Emerging Technology Conference goes for reliable and secure
by Andy Oram
Related link: http://conferences.oreillynet.com/etcon2002/
Many of my articles (including
O'Reilly Emerging Technology Conference)
have enthusiastically promoted the hacker virtues of
flexibility and features. But in the real world,
reliability and security matter just as much. These
were the main themes explored today in the talks I attended at
So robust, the system runs itself
The morning keynote on Autonomic Computing was given by leading
Internet researcher Robert Morris, who now works for IBM. Researchers
there have examined each aspect of system operation and tried to find
ways to make computers more like live organisms: "self-configuring,
self-protecting, self-healing, self-optimizing." In other words, IBM
is trying to create systems so reliable they hardly ever need human
Morris listed--as examples of current systems that do a pretty good
job of relieving the administrator of responsibility--RAID, virus
detection filters, and internal database query optimizers. But the
sterling example was the telephone system's Electronic Switching
System, which works so well most users never experience a failure.
What did Morris suggest for future directions in autonomous computing?
Expanded RAID disks that do mirroring instead of parity, perhaps with
enough extra disk space that they never need to be administered even
after failures take place.
Database query optimizers that check expected results against actual
results, effectively learning from their mistakes.
Massive Web caching that evens out the loads experienced by different
A lot of his solutions involved the old trick of "add another level of
indirection." Thus, multiple operating systems could be run on a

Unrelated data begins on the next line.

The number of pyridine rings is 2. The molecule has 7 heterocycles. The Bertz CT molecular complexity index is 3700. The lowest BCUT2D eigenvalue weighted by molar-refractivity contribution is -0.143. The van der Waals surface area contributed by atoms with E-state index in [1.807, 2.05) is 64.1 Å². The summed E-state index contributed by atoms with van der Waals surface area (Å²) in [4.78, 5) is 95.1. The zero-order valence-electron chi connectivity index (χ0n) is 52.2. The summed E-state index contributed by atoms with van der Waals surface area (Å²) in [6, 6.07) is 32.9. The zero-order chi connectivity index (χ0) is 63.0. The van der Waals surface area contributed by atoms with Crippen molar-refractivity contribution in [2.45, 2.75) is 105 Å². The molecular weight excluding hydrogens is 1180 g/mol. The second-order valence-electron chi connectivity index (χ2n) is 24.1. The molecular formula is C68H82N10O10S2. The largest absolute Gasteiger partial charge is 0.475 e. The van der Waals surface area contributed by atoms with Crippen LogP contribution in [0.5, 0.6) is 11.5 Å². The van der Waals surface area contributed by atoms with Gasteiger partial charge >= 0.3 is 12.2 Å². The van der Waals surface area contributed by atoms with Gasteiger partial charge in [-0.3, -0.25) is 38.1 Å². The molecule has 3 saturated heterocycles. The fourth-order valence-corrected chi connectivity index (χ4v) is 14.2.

robust base so that an operating-system crash is no worse than an
application crash. Clients could be managed over the network. Most
interestingly, we could replace stock recovery procedures (which are
error-prone) with a system that defines goals--that is, a vision of
what a healthy system should look like--and lets the system find the
procedures to return to health itself.
The question I did not get a chance to ask Morris concerned
security. Designing systems that fix themselves involves recognizing
repeated patterns and defining predictable solutions. What about human
intruders who figure out the patterns and exploit them? IBM's
solutions may work for acts of God, but not acts of man--and
protection against these attacks take up a lot of system
As it happens, a while back I weblogged an IBM response to security called
It sounded a lot like what Morris was describing, and I was as
suspicious then as I am now.
Full tilt toward pervasive computing
The urge toward adding levels of indirection continued with Michel
Burger's talk on how to achieve truly pervasive computing. In his
scenario, one could set up multiple sessions, pick them up later on a
different computer, represent oneself with a different identity in
each one, and generally escape what Burger called "the digital
ghetto." He spoke only of Web sites, but I believe his model could be
extended to any protocol--which is good because I don't think all
Internet data has to run over HTTP.
The system was extremely complex, involving regular servers (as we now
have), "user servers" that remember what you do across the other